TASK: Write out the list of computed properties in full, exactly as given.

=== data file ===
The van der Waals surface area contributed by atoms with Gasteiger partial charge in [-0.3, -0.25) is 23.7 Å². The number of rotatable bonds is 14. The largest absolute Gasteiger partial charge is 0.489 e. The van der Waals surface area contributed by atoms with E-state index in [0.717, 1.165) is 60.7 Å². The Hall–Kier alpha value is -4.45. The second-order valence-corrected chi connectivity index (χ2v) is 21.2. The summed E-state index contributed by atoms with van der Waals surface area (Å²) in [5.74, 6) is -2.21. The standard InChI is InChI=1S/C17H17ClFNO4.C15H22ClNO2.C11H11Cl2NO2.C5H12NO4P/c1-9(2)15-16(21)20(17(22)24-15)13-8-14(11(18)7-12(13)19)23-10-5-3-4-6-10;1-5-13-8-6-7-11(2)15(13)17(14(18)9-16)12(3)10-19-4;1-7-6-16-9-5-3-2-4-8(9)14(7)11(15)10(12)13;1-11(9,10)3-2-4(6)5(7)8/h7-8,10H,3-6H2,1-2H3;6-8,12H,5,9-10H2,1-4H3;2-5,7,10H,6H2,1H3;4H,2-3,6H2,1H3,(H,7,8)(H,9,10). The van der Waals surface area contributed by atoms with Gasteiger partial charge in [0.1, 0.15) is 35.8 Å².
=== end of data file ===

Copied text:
The van der Waals surface area contributed by atoms with Gasteiger partial charge in [-0.3, -0.25) is 23.7 Å². The number of rotatable bonds is 14. The largest absolute Gasteiger partial charge is 0.489 e. The van der Waals surface area contributed by atoms with E-state index in [0.717, 1.165) is 60.7 Å². The Hall–Kier alpha value is -4.45. The second-order valence-corrected chi connectivity index (χ2v) is 21.2. The summed E-state index contributed by atoms with van der Waals surface area (Å²) in [5.74, 6) is -2.21. The standard InChI is InChI=1S/C17H17ClFNO4.C15H22ClNO2.C11H11Cl2NO2.C5H12NO4P/c1-9(2)15-16(21)20(17(22)24-15)13-8-14(11(18)7-12(13)19)23-10-5-3-4-6-10;1-5-13-8-6-7-11(2)15(13)17(14(18)9-16)12(3)10-19-4;1-7-6-16-9-5-3-2-4-8(9)14(7)11(15)10(12)13;1-11(9,10)3-2-4(6)5(7)8/h7-8,10H,3-6H2,1-2H3;6-8,12H,5,9-10H2,1-4H3;2-5,7,10H,6H2,1H3;4H,2-3,6H2,1H3,(H,7,8)(H,9,10). The van der Waals surface area contributed by atoms with Gasteiger partial charge in [0.1, 0.15) is 35.8 Å².